Visiting Honda Performance Development

It's been 92 wins since American Honda devised Honda Performance Development to service its US-based racing needs. The first win came in 1995 with Andre Ribeiro (New Hampshire), the most recent victory was Dan Wheldon's record-breaking sixth of...

It's been 92 wins since American Honda devised Honda Performance Development to service its US-based racing needs.

The first win came in 1995 with Andre Ribeiro (New Hampshire), the most recent victory was Dan Wheldon's record-breaking sixth of the season in Chicagoland last month.

Ten years have passed since Ribeiro's breakthrough victory and Honda Performance Development has changed along with the times.

Adhering to Mr. Honda's dictate that the company is improved through its racing, HPD has gone on to take four CART engine titles, six straight CART drivers' titles, two IRL championships as both engine manufacturer and powering the winning driver and has twice consecutively taken a [different] team and driver to an Indianapolis 500 crown.

Those are deep achievements and HPD has grown with them. From its 1993 origins through a fraught initial 1994 season, since Ribeiro brought home the brass it's been good sailing for HPD. When Chip Ganassi came aboard, of course it all exploded. The titles came with the wins, a huge amount of success and then the changes (in sanctioning bodies).

When HPD began in 1993 it was part of American Honda's Torrance, CA campus. It was easy to see the need for a separate facility as soon as the program was ramped up and supplies were needed beyond the Team Rahal development squad and, later Tasman Motorsports.

The move to Santa Clarita has begat two sites, the most recent of which opened for business in February of this year (less than a month before the season started), with good rationale for the site choice by HPD President Robert Clarke.

Thinking he'd be likely to hire more Midwestern associates for the operation, Clarke figured the culture shock wouldn't be quite as tough as Los Angeles or Torrance.

He figured right, as signs on the lunchroom celebrate different associates' anniversaries with the firm. It's an open area - in fact nearly all of Honda Performance Development is open, once you get past the guards who need to make sure you're on the list.

Cameras and cell phones are barred from any part of HPD for what they consider obvious reasons: there are secrets here as this company has gone from a supplier to a fully capable research, development and production facility.

Its 123,000 square feet were built with the intent of being filled eventually. Clarke believes there's another 30,000 feet worth of space available and more if need be to build upon. The building at one time housed a circuit board manufacturing enterprise, enhancing its value for the cleanliness necessary in that business.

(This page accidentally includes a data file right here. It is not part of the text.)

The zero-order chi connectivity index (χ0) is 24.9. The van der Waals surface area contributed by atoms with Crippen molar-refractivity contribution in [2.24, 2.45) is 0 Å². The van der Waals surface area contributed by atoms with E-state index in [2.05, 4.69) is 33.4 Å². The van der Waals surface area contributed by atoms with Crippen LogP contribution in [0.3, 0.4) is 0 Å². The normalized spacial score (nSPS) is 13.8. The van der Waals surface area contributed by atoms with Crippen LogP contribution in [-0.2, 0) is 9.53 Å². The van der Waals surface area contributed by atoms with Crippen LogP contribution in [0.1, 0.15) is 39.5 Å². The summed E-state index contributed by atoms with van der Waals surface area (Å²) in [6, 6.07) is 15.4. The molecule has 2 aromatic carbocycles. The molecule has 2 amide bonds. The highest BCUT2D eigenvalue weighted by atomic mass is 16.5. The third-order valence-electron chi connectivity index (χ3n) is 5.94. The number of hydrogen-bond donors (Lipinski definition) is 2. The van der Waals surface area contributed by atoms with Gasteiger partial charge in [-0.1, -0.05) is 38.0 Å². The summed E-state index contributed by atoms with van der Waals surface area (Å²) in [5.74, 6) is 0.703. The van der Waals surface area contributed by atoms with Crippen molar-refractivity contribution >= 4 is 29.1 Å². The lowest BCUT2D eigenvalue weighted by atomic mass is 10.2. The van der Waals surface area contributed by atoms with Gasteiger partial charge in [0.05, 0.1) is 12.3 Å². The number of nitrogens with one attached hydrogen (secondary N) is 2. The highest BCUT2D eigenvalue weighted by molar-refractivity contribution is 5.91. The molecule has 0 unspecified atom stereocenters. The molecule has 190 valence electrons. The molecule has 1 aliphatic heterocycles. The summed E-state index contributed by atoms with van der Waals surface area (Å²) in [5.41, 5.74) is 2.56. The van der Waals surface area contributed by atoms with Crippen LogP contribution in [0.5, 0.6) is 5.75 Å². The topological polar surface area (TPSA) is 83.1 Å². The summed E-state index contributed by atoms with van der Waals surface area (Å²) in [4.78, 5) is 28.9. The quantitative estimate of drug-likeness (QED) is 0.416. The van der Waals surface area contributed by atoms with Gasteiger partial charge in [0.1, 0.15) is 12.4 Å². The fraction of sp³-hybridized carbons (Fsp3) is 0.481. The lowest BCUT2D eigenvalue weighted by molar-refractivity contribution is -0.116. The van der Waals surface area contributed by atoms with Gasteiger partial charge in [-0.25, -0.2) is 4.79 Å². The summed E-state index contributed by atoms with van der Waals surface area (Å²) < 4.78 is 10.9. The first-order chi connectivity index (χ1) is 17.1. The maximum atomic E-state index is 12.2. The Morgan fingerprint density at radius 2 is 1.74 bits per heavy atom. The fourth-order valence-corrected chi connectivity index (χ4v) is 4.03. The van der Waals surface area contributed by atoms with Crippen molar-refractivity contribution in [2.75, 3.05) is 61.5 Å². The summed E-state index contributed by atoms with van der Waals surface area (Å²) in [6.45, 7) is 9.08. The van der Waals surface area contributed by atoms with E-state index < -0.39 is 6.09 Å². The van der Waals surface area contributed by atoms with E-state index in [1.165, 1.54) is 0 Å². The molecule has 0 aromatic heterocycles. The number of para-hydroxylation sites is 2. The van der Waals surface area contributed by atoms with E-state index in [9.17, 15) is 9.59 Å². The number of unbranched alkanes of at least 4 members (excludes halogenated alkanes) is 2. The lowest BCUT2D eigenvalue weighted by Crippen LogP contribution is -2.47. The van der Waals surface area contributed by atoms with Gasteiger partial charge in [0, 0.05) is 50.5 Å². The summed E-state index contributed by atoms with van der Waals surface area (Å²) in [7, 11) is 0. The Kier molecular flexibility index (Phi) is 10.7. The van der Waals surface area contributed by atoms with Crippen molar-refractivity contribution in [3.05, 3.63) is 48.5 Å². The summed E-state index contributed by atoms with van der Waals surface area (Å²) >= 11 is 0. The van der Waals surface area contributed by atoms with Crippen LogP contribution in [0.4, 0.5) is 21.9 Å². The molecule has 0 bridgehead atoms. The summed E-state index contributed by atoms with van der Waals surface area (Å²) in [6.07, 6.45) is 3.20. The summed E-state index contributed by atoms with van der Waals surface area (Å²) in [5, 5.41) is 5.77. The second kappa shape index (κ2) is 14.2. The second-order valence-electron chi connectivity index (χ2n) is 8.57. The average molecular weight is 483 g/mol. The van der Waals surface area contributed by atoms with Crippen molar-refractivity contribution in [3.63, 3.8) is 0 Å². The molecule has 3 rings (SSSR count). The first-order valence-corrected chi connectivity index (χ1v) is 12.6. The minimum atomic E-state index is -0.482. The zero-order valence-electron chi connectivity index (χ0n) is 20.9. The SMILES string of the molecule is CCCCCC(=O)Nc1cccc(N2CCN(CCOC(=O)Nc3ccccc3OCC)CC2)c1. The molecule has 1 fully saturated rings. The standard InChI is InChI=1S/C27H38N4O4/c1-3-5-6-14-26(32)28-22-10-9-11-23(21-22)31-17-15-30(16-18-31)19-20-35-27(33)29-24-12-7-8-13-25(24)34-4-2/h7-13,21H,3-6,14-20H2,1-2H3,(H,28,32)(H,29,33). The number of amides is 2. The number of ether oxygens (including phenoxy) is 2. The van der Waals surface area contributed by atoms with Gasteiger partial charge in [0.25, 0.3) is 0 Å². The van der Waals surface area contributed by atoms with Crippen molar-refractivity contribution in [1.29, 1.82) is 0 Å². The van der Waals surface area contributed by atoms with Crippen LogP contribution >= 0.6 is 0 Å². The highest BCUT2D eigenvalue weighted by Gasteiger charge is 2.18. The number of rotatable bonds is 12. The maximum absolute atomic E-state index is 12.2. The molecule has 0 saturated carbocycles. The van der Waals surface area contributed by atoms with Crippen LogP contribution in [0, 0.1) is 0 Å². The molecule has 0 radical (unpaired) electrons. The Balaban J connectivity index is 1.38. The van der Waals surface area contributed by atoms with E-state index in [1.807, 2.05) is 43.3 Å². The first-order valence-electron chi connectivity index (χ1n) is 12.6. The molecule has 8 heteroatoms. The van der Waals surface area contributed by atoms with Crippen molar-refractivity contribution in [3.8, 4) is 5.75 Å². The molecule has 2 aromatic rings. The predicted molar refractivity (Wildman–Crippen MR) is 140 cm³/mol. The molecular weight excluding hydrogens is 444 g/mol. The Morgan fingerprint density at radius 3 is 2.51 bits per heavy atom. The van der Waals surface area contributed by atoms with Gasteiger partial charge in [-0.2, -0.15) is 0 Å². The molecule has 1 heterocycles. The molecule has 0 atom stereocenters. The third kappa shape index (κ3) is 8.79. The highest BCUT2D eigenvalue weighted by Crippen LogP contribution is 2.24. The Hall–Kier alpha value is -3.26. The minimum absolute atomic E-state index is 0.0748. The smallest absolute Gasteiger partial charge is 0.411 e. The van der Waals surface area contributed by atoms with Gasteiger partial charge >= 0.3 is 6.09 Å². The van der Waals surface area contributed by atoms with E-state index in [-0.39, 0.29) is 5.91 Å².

The exterior of this huge building is quite purposeful. What you might not expect is its environmentally friendly "ice farm" that supplies cooled water and electricity to make HPD less of a polluter and nearly self- sufficient.

(But then, Honda was first on the scene with its Insight hybrid, a FC fuel cell-powered car - which can be leased in California - and currently makes two excellent sedans, the Hybrid Civic and Accord.)

As you enter HPD, there is a cut-away of Bryan Herta's Dallara/Honda/Firestone Indy car. There are engines of every generation from first to most recent throughout the building. There are photos, there are banners and there are win advertisements wherever you look, none duplicated.

In the Japanese way there are no separate offices. Clarke's got a nice window view but anyone who glances over the extremely low partitions in the upstairs administrative and operations area can do the same thing. He does have more "win pins" on his partition than anyone, though.

With all of its executive offices together and with R&D, manufacturing and testing within easy reach, it's easy to see the need for a central meeting area, itself unfettered in any way. The objective, in the Japanese way, is to enhance the working experience for everyone. If results mean anything in the racing world, the idea seems to work.

As is customary for this type of facility, the shop area occupies the central area and all ancillary areas feed into the main floor. Some of the machinery is, as you might expect space age, and the entire space is tended to by personnel - 123 associates in all - who look happy to be there and (obviously) pleased with their accomplishments.

There are actually five dynos - one with gearbox for a complete test bed; Honda does quite a bit of its own manufacturing and will rebuild more than 250 IRL engines for the Andretti Green Racing team through the end of the League's tenth season.

"In some cases we try to reinvent the wheel," Clarke observed of HPD's trial and error on the race track to make the company and its products better.

Honda uses the racing spirit to motivate its associates, dealers and customers, Clarke put forward. He's all for open communications within the campus and believes that the lessons of motorsports translate to better product development.

Honda uses racing worldwide to train its engineering staff, something no other manufacturer has done on a regular basis.

This theorem holds true for the American arm of the company. In addition to training its technical - and administrative personnel - Honda uses HPD to develop technology, for the simple pleasure of enjoying the sport and to promote the brand and its engineering prowess.

Sure looks like they've succeeded.

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About this article
Series Automotive
Drivers Bryan Herta , Dan Wheldon , Chip Ganassi , Andre Ribeiro , Robert Clark